Videogaming is maturing with more platforms than ever and the emergence of celebrity developers, said the head of the industry's key creative event.
By Darren Waters
Technology editor, BBC News website, San Francisco
Jamil Moledina, director of the Game Developers' Conference, said the walls between gaming areas were coming down.
"The dissolving of boundaries between silos is one of the key themes of this year," he said.
More than 12,000 developers and designers are expected at the event in San Francisco, in the US.
"Overall the game industry is growing and we are seeing that the previously discreet silos of mainstream games, indie, casual and mobile games are starting to dissolve.
"The obvious example of independent games is Xbox Live Arcade but there is a lot of migration going on between mainstream development and mobile development given the capabilities of modern handsets.
"The variety of the types of games being created by the industry is growing as well as the opportunities."
There are more than 300 different developer-focused sessions at the conference, including parallel events such as the Independent Games Festival and a focus on serious games.
The Games Developers Choice awards will also be held during the conference, with Gears of War, Okami, Oblivion, Zelda: Twilight Princess and Wii Sports nominated for best game.
They two key note speakers this year are Sony's Phil Harrison, head of worldwide studios, and legendary developer Shigeru Miyamoto.
Mr Moledina said developers were becoming well-known enough to drive games sales based on their "brand" alone.
"I am really glad to see it happen. The sheer volume of celebrity developers is increasing too.
"Previously we had a handful - Miyamoto, Cliffy B, Peter Molyneux, Warren Spector - folks like that.
"But now you are seeing people like Tim Schafer, Andy Schatz, Jenova Chen and others.
"There are so many emerging creative voices. And our awards are the only ones that recognise the developer, artist, writer, or audio engineer by name.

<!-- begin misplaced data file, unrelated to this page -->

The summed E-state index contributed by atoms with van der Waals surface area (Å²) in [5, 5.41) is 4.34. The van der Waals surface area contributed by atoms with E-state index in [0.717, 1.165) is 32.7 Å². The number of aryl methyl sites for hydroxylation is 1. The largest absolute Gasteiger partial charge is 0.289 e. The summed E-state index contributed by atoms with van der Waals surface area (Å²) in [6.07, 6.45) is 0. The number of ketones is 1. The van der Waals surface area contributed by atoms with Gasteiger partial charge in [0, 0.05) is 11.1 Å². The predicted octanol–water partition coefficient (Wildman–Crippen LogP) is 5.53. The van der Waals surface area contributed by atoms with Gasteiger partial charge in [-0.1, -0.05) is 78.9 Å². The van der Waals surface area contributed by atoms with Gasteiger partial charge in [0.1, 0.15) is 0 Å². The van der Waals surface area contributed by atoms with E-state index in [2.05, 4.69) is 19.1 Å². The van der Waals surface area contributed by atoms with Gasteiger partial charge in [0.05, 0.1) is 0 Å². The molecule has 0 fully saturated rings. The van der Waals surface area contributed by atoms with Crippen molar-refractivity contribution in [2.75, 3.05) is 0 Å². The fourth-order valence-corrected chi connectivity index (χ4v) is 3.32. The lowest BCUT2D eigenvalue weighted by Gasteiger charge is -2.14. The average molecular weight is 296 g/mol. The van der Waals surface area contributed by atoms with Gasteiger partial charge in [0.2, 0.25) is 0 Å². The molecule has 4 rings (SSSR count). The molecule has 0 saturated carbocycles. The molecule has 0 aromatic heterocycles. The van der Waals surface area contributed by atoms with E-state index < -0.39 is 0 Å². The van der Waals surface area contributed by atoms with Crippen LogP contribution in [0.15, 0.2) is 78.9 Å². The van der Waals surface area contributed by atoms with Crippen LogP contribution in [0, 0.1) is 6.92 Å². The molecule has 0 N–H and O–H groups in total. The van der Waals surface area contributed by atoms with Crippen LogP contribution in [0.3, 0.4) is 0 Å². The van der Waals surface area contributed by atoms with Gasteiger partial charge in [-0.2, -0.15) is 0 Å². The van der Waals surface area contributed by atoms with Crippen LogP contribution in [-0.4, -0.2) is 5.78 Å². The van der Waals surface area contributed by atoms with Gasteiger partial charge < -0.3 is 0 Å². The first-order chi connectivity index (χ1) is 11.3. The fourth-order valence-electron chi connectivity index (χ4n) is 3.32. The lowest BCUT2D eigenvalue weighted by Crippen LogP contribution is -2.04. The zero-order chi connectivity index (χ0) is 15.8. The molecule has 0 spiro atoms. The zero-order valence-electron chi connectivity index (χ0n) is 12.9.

"We want them up on stage, being recognised."
Mr Moledina said the conference was designed to have a collegiate atmosphere.
"It's a forum for developers to come together, learn from one another, share ideas, inspire each other and network with each other.
Shigeru Miyamoto (r) is one of the most well-known developers
"Developers work in relative isolation they work within their companies.
"There are within walls, with NDAs (non-disclosure agreements) wrapping them up.
"Since games are an artform it's important for the community to have a place where they can share ideas and have a collegiate atmosphere where you do have a 1960s free will attitude that pervades the show."
One of the difficulties in organising the conference, he said, was dealing with NDAs.
"There's a lot of handholding that goes into situation that are under NDAs.
"Two years ago Will Wright debuted Spore and that was heavily NDA'd up - we couldn't advertise that in any way.
"The session description was deliberately bland. We now have seven or eight sessions of reveals happening with funny vague descriptions this year."
Mr Moledina said it was key that the conference did not make the same mistakes suffered by E3, in Los Angeles, which has now been replaced by a smaller event.
The Electronic Entertainment Expo grew into such a large event that few developers, publishers or journalists felt it warranted the effort of attending.
"With the shrinking of E3, the GDC is now the largest game industry event in the world with over 12,500 attendees last year.
"We will always focus on the conference; we see that what happened at E3 as something of a cautionary tale.
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"We are not going to change what GDC is."
Mr Moledina said the second key trend of this year was the impact of the online world of gaming.
"We have all been hearing how broadband will change this industry. But Broadband adoption has been slow.
"There will be a couple of sessions that actually describe real implementations of how broadband is going to change things for games."